The insurer is also preparing for “significant litigation” surrounding the handling of pandemic claims and is reviewing wordings to limit future risk exposure
Markel confirmed that it is exposed to event cancellation risks for both the Olympics and Wimbledon as it revealed operating losses of $1.8bn for the first quarter of 2020, compared to an operating profit of $0.8bn for the same period in 2019.
The decline in performance was largely driven by a 56.5% increase in losses and loss adjustment expenses to $1.1bn ($0.7bn) and a $1.7bn net investment loss compared to a $0.6bn net investment gain over the first quarter of 2019.
This included $325.0m of net losses and loss adjustment expenses attributed to the Covid-19 pandemic, which were net of ceded losses of $58.0 million.
The effect of the coronavirus losses was to add 24 percentage points to the insurer’s combined operating ratio, which climbed 23 percentage points to 118% for the first quarter of 2020 (2019: 95%).
Speaking on an analysts call after the announcement of the results, co-chief executive Richard R. Whitt said that, while the figures represented the insurer’s best estimate of the situation, figures could grow as indirect losses start to filter through.
“That is our best estimate [of expected coronavirus claims],” he said. “In terms of, for example, event cancellation, our event cancellation book goes from wedding cancellation to the Olympics and Wimbledon – so it runs the gamut. And we have tried to look out for the rest of the year in terms of what we think the potential exposure could be, and we’ve tried to book that in the first quarter.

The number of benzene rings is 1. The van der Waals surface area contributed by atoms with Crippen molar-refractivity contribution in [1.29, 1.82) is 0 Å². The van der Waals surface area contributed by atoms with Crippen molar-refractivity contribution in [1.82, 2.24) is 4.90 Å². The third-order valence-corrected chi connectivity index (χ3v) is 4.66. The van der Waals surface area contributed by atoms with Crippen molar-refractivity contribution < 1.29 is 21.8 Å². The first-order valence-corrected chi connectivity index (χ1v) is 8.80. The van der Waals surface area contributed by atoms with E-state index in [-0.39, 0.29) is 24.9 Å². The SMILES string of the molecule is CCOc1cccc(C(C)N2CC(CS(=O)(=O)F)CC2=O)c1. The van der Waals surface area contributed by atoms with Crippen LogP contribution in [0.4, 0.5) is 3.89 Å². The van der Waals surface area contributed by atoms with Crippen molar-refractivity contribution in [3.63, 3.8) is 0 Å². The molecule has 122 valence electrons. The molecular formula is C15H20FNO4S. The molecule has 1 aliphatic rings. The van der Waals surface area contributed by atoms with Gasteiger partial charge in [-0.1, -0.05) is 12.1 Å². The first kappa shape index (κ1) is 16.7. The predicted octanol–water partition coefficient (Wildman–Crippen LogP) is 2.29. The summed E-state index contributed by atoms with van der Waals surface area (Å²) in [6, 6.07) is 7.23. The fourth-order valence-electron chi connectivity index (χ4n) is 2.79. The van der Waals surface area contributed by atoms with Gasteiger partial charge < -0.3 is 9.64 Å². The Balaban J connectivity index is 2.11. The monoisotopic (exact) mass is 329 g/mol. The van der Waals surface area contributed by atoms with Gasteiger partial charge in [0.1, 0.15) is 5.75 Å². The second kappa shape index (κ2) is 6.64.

“The thing that is not represented here in this number is the secondary losses or the indirect losses, and that’s things like the potential for D&O around bankruptcies or E&O for brokers, which we’re going to be dealing with, just like after 2008, over the next several quarters.”
And in its first quarter results announcement, Markel said these figures could change further as a result of judicial review and/or litigation surrounding the handling of coronavirus claims.
“The Company’s estimates are based on broad assumptions about coverage, liability and reinsurance, which ultimately may be subjected to judicial review or legislative action,” it wrote in its announcement. “Additionally, it is highly likely that there will be significant litigation involved in the handling of claims associated with Covid-19, and in certain instances, assessing the validity of policy exclusions for pandemics and interpreting policy terms to determine coverage for pandemics.
“While the Company believes the net reserves for losses and loss adjustment expenses for Covid-19 as of March 31 2020 are adequate based on information available at this time, the Company will continue to closely monitor reported claims, government actions, judicial decisions and changes in the levels of worldwide social disruption and economic activity arising from the pandemic and will adjust the estimates of gross and net losses as new information becomes available.”
“Such adjustments to the Company’s reserves for COVID-19 losses and loss adjustment expenses may be material to the Company’s results of operations, financial condition and liquidity,” the insurer added.
Whitt said the insurer was “taking steps to mitigate future exposure to pandemic losses by raising prices and adding policy terms and conditions, including additional exclusions” and also confirmed that its UK business interruption policies did not commonly have virus exclusions, with SME policies most likely to be exposed to this risk.
Despite this decline in profitability, Markel reported a 13.7% increase in earned premium to $1.1bn for its insurance business, with reinsurance earned premiums falling 2% to £226m